Fans of Bloodbath, The Grotesquery, and pretty much any true death metal outfit that sticks closely to the formula without raping the origins will dig this effort that was long overdue, but well worth the wait. Humanity Delete offers you what every sick mind craves: a twisted, yet intelligent jettison into the depravity and fear that drives us to seek out that which we think we want to find. It's a trip well worth the effort, by any means inhumanly necessary.
(Originally written for www.metalpsalter.com)
The major issue I face upon the advent of yet another of Roger 'Rogga' Johansson's latest projects is just how redundant it's going to seem with all the other pieces already in play. Surely, there are few human beings on this planet with as much of a commitment to the death metal genre as this man, and he's entertained me through dozens of records over the past decade. A lot of the groups he's involved with have minor aesthetic gradations in terms of their approach to the beleaguered field, but I do feel that, apart from the teamwork of their varied rosters, there are a few that could be wrapped under the same cloth. Ribspreader, Revolting and Paganizer certainly warrant some level of crossover in terms of their musical content, for instance...
And with Never Ending Nightmares, I feel this is once more the case, as the content could pretty much be interchanged with a number of his other bands, and it really doesn't distinguish itself outside of records like Carnage Junkies, Scandinavian Warmachine or Bolted to the Cross. There's a bit more of a grinding, punk edge to the music that's not uncommon among other Swedish death/d-beat hybrids, and I definitely encountered traces of Napalm Death and Bolt Thrower in both the bursts and grooved rhythms. I do like Rogga's idea of creating 'paranormal' themed grind rather than the usual, atmospheric death metal so often attributed to the theme, and the various samples and creepy bits he intersperses through the material help to give it a consistent, conceptual feeling, but when it comes to the straight burn of the guitar progressions, I do feel like so much of this I've encountered before. So, Humanity Deletes really all comes down to just how much more of this same, Swedish grinding style an audience is seeking to experience, rather than a novelty among Johansson's prolific body of axe-work.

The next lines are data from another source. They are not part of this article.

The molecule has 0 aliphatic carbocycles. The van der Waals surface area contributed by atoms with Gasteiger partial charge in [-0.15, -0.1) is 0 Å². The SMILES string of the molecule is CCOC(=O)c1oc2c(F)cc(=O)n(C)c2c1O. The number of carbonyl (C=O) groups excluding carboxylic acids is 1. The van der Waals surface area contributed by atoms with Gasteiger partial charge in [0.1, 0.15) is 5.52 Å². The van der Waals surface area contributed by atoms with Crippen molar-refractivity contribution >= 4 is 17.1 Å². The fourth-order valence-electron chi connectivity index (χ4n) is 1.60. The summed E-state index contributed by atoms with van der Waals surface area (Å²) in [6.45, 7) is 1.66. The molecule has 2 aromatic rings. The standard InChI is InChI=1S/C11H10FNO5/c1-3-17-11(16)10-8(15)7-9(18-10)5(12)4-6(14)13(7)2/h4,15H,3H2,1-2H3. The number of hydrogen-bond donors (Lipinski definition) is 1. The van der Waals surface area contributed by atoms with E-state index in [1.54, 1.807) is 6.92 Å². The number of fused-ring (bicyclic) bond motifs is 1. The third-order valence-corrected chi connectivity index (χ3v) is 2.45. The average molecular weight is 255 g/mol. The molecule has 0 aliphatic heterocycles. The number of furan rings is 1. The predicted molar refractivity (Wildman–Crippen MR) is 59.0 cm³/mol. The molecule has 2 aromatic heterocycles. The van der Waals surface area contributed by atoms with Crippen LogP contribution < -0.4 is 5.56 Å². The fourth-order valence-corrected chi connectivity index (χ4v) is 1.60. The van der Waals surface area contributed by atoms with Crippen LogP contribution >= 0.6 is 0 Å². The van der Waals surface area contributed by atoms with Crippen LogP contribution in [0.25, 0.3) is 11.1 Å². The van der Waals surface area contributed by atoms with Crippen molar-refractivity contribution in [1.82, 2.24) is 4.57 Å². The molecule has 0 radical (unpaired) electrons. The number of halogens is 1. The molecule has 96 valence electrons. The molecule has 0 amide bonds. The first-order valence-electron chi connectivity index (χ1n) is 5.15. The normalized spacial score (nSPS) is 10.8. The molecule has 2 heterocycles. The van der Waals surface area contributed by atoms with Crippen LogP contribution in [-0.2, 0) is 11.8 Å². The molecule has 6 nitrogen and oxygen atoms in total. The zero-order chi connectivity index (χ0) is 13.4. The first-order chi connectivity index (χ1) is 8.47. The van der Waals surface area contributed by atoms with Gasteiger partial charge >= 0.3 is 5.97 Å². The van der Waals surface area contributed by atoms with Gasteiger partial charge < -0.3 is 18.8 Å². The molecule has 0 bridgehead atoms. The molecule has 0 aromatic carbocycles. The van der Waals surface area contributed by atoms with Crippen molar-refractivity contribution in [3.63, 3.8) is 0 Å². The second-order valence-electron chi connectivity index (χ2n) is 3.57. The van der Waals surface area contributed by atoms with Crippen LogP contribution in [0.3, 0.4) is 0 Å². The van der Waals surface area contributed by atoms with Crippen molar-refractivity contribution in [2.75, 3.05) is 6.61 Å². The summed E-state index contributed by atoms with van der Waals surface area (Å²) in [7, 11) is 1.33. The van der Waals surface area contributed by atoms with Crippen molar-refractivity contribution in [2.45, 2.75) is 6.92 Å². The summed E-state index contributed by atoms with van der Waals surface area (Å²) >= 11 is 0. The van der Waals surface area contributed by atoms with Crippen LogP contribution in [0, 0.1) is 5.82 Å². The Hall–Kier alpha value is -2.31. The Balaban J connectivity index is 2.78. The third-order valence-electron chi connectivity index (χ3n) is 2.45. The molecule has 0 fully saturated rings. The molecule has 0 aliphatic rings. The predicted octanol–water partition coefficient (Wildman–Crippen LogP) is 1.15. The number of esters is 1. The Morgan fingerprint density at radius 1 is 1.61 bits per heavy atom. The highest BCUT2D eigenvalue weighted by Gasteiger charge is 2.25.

Granted, this is a solo record and not so much a collaboration, so credit should be given to how well he handles each instrument. The guitars have that muddy, repulsive grinding flavor the Swedes have been using since the late 80s, and are usually configured into straight barrages of d-beat chords or uppity, thick tremolo sequences which sound like a blend of Dismember and Lock Up. The bass has a nice, coiled timbre but it is too often smothered by the sheer bulk of the guitars, while the drums are pretty fresh and fun even despite the blueprinted structure of their rhythms. I'd say the star of this show would be Rogga's vocals, which have a loud, pervasive inflection to them and plenty of body and echo carrying into the supernatural apocalypse implied through the horror lyrics. A few of the tunes, like "Retribution of the Polong" take on more of a death'n'roll persona with meaty, churning riffs redolent of Entombed circa the mid 90s.
The lyrics for this were written by Jill at Dead Beat Media, who has used her experience living in Malaysia to pursue Asian stories of the paranormal. In that way, this record definitely breaks some ground for Rogga. In fact, it's quite a contrast to have such corporeal music used to represent such 'incorporeal' haunts, but not an unwelcome one. Lasse from Hooded Menace chimes in on a few of the guitar leads, and they're seasoned, sporadic and unnerving enough to add another level, but ultimately I felt like a lot of the riffing patterns just felt too rehashed from scores of other records for me to truly sink my interest into. The production is great, and if you REALLY love a lot of this D-beat/Swedish/death & grind revival, like Tormented, Mr. Death, Feral, Miasmal, Bloodbath, Paganizer, and so forth, then there's no reason you would not find Never Ending Nightmares a comfort. Yet, compared to the last two albums I've listened to from Johansson's impressive stable, Revolting's Hymns of Ghastly Horror or Putrevore's utterly crushing and superb sophomore Macabre Kingdom, I felt a little short-changed by this.